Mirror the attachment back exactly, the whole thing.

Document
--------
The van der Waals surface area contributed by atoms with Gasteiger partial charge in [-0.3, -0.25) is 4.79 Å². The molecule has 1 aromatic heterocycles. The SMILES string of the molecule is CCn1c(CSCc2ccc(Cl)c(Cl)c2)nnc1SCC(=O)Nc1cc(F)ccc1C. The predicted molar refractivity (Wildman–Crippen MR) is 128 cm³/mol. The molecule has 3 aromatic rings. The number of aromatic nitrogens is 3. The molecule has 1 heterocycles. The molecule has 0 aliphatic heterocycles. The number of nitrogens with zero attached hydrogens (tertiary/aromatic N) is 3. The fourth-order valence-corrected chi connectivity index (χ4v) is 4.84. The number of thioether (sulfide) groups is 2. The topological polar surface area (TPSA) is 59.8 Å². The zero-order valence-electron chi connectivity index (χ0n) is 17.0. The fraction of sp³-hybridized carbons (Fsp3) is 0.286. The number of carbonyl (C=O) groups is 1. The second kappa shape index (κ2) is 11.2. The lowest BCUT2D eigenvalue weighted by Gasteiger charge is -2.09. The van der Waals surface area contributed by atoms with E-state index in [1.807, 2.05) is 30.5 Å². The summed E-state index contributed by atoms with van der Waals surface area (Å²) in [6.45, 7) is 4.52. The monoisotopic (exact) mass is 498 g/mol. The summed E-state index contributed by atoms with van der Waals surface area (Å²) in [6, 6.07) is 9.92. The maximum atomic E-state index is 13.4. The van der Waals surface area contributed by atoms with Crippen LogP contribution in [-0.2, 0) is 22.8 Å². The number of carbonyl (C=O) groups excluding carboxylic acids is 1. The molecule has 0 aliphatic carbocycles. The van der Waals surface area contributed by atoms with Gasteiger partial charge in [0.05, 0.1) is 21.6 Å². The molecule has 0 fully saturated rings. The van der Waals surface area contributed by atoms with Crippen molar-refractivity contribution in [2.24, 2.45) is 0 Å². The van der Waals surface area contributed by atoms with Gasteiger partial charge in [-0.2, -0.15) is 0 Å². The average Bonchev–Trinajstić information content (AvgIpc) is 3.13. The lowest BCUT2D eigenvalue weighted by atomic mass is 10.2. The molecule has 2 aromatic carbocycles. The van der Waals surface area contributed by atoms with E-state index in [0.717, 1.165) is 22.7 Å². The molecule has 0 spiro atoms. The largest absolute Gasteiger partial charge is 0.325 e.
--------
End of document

The van der Waals surface area contributed by atoms with Gasteiger partial charge in [-0.3, -0.25) is 4.79 Å². The molecule has 1 aromatic heterocycles. The SMILES string of the molecule is CCn1c(CSCc2ccc(Cl)c(Cl)c2)nnc1SCC(=O)Nc1cc(F)ccc1C. The predicted molar refractivity (Wildman–Crippen MR) is 128 cm³/mol. The molecule has 3 aromatic rings. The number of aromatic nitrogens is 3. The molecule has 1 heterocycles. The molecule has 0 aliphatic heterocycles. The number of nitrogens with zero attached hydrogens (tertiary/aromatic N) is 3. The fourth-order valence-corrected chi connectivity index (χ4v) is 4.84. The number of thioether (sulfide) groups is 2. The topological polar surface area (TPSA) is 59.8 Å². The zero-order valence-electron chi connectivity index (χ0n) is 17.0. The fraction of sp³-hybridized carbons (Fsp3) is 0.286. The number of carbonyl (C=O) groups is 1. The second kappa shape index (κ2) is 11.2. The lowest BCUT2D eigenvalue weighted by Gasteiger charge is -2.09. The van der Waals surface area contributed by atoms with E-state index in [1.807, 2.05) is 30.5 Å². The summed E-state index contributed by atoms with van der Waals surface area (Å²) in [6.45, 7) is 4.52. The monoisotopic (exact) mass is 498 g/mol. The summed E-state index contributed by atoms with van der Waals surface area (Å²) in [6, 6.07) is 9.92. The maximum atomic E-state index is 13.4. The van der Waals surface area contributed by atoms with Crippen LogP contribution in [-0.2, 0) is 22.8 Å². The number of carbonyl (C=O) groups excluding carboxylic acids is 1. The molecule has 0 aliphatic carbocycles. The van der Waals surface area contributed by atoms with Gasteiger partial charge in [0.05, 0.1) is 21.6 Å². The molecule has 0 fully saturated rings. The van der Waals surface area contributed by atoms with Crippen molar-refractivity contribution in [2.24, 2.45) is 0 Å². The van der Waals surface area contributed by atoms with Gasteiger partial charge in [-0.2, -0.15) is 0 Å². The average Bonchev–Trinajstić information content (AvgIpc) is 3.13. The lowest BCUT2D eigenvalue weighted by atomic mass is 10.2. The molecule has 2 aromatic carbocycles. The van der Waals surface area contributed by atoms with E-state index in [0.717, 1.165) is 22.7 Å². The molecule has 0 spiro atoms. The largest absolute Gasteiger partial charge is 0.325 e.